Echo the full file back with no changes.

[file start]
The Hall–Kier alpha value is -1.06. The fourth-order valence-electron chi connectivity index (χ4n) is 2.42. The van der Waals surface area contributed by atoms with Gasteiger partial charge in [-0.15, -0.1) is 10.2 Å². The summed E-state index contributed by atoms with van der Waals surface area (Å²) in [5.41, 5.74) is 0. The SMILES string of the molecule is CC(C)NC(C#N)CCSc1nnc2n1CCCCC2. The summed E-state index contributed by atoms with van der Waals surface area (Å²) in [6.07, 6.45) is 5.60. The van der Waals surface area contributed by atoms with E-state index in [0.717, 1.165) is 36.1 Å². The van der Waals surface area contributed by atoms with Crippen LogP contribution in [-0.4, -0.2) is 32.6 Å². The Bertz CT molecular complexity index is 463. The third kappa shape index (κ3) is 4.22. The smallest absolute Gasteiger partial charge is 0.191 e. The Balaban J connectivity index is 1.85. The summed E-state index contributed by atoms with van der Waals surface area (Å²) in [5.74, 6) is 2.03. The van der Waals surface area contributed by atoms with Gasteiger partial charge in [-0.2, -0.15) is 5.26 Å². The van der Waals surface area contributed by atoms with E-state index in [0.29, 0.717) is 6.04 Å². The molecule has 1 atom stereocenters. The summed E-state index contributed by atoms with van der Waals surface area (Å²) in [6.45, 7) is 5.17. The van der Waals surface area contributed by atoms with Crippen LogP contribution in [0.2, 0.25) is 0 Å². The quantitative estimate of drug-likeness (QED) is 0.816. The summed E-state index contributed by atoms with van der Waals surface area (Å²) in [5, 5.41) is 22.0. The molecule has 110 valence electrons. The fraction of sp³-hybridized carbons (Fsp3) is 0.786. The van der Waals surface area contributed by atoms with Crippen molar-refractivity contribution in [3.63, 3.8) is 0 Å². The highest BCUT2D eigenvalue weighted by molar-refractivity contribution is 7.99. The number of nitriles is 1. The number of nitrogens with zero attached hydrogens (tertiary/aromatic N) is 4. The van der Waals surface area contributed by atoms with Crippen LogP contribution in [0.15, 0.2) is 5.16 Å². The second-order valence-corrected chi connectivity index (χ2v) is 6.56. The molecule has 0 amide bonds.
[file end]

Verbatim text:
The Hall–Kier alpha value is -1.06. The fourth-order valence-electron chi connectivity index (χ4n) is 2.42. The van der Waals surface area contributed by atoms with Gasteiger partial charge in [-0.15, -0.1) is 10.2 Å². The summed E-state index contributed by atoms with van der Waals surface area (Å²) in [5.41, 5.74) is 0. The SMILES string of the molecule is CC(C)NC(C#N)CCSc1nnc2n1CCCCC2. The summed E-state index contributed by atoms with van der Waals surface area (Å²) in [6.07, 6.45) is 5.60. The van der Waals surface area contributed by atoms with E-state index in [0.717, 1.165) is 36.1 Å². The van der Waals surface area contributed by atoms with Crippen LogP contribution in [-0.4, -0.2) is 32.6 Å². The Bertz CT molecular complexity index is 463. The third kappa shape index (κ3) is 4.22. The smallest absolute Gasteiger partial charge is 0.191 e. The Balaban J connectivity index is 1.85. The summed E-state index contributed by atoms with van der Waals surface area (Å²) in [5.74, 6) is 2.03. The van der Waals surface area contributed by atoms with Gasteiger partial charge in [-0.2, -0.15) is 5.26 Å². The van der Waals surface area contributed by atoms with E-state index in [0.29, 0.717) is 6.04 Å². The molecule has 1 atom stereocenters. The summed E-state index contributed by atoms with van der Waals surface area (Å²) in [6.45, 7) is 5.17. The van der Waals surface area contributed by atoms with Crippen LogP contribution in [0.2, 0.25) is 0 Å². The quantitative estimate of drug-likeness (QED) is 0.816. The summed E-state index contributed by atoms with van der Waals surface area (Å²) in [5, 5.41) is 22.0. The molecule has 110 valence electrons. The fraction of sp³-hybridized carbons (Fsp3) is 0.786. The van der Waals surface area contributed by atoms with Crippen molar-refractivity contribution in [3.63, 3.8) is 0 Å². The highest BCUT2D eigenvalue weighted by molar-refractivity contribution is 7.99. The number of nitriles is 1. The number of nitrogens with zero attached hydrogens (tertiary/aromatic N) is 4. The van der Waals surface area contributed by atoms with Crippen LogP contribution in [0.15, 0.2) is 5.16 Å². The second-order valence-corrected chi connectivity index (χ2v) is 6.56. The molecule has 0 amide bonds.